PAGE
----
Rename the VLA (Very Large Array)! The famous desert radio telescope, made of a bunch of independently movable giant satellite dishes, has just finished a ten-year upgrade and they're holding a contest to pick a new name in celebration. Deadline December 1. (via Phil Plait's Bad Astronomy, which mentions another naming contest, for schoolkids in the US to pick a name for the GRAIL satellites)
Tiangong 1, [the] latest demonstration of Beijing's otherworldly ambitions comes in a year when the US has wound down its space shuttle fleet and its partners have said the International Space Station (previously) should be buried at sea in 2020. Perhaps in its honor, [s]trains of the famed American patriotic tune (America the Beautiful) rang out following the launch of the Tiang Gong-1 experimental space station module late Thursday night. [more inside]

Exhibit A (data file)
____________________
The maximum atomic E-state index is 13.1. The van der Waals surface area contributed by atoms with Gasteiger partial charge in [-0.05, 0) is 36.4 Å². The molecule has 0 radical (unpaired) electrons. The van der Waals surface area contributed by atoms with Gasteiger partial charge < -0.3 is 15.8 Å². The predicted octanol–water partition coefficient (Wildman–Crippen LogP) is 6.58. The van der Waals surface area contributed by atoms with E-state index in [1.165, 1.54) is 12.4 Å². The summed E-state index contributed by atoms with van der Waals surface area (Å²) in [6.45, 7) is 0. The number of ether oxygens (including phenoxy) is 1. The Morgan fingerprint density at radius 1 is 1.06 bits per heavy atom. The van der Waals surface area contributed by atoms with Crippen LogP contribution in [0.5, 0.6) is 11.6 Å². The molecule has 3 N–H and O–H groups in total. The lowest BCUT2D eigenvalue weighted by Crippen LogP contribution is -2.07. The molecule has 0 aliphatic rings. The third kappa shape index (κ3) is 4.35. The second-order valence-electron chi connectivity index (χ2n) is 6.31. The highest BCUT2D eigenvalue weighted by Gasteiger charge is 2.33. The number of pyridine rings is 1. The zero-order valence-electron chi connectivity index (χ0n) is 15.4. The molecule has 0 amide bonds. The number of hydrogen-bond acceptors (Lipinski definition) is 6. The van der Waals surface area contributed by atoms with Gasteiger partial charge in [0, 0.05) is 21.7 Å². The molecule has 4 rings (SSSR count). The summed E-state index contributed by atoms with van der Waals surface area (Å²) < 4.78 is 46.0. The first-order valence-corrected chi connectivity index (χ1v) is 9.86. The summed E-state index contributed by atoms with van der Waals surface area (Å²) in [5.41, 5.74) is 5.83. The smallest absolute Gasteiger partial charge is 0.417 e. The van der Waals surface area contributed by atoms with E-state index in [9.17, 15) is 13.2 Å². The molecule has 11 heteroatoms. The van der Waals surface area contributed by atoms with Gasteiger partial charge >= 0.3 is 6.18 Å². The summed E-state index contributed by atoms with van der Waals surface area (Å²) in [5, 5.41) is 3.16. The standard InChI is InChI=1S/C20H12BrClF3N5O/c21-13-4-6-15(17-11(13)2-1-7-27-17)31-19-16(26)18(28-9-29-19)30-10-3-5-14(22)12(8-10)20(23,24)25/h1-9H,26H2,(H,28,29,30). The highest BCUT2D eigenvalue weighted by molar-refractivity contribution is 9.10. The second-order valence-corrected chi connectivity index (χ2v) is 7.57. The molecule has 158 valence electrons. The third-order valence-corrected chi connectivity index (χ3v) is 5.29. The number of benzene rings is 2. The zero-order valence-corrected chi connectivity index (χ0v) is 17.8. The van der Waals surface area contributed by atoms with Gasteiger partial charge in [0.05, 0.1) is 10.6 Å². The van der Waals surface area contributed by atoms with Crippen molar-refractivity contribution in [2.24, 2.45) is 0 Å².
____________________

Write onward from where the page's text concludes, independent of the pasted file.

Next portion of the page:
Some time late tonight or early tomorrow morning, NASA's UARS (a satellite deployed in 1991 to study the ozone layer) will fall to the Earth. The odds of it hitting you are about 1 in 20 trillion, but the odds of it hitting somebody somewhere is about 1 in 3,200. The Planetary Society Blog has a nice writeup as well. Follow along yourself with NASA or the Center for Orbital Reentry Debris Studies. [more inside]
Hey, remember the ISS, that space station the Space Shuttle helped build before the shuttle was retired? Turns out humans might have to vacate that nifty space station for a bit. [more inside]
Breathtaking first-person-view wingsuit flights in the Swiss Alps and around Europe. Jetman (with a turbine-powered strap-on wing) flies the Grand Canyon. Meanwhile, NASA continues work on the Puffin: an electric VTOL "personal air vehicle". [more inside]
In July 1969, just two days prior to the launch of Apollo 11, six intrepid aquanauts climbed into a submarine built in the mountains of Switzerland, slipped beneath the waves near Palm Beach, Florida, and switched off their motors. Thirty-one days later, they surfaced about 300 miles from Halifax, Nova Scotia, having drifted 1444 miles in the Grumman/Piccard research submersible PX-15 Ben Franklin. [more inside]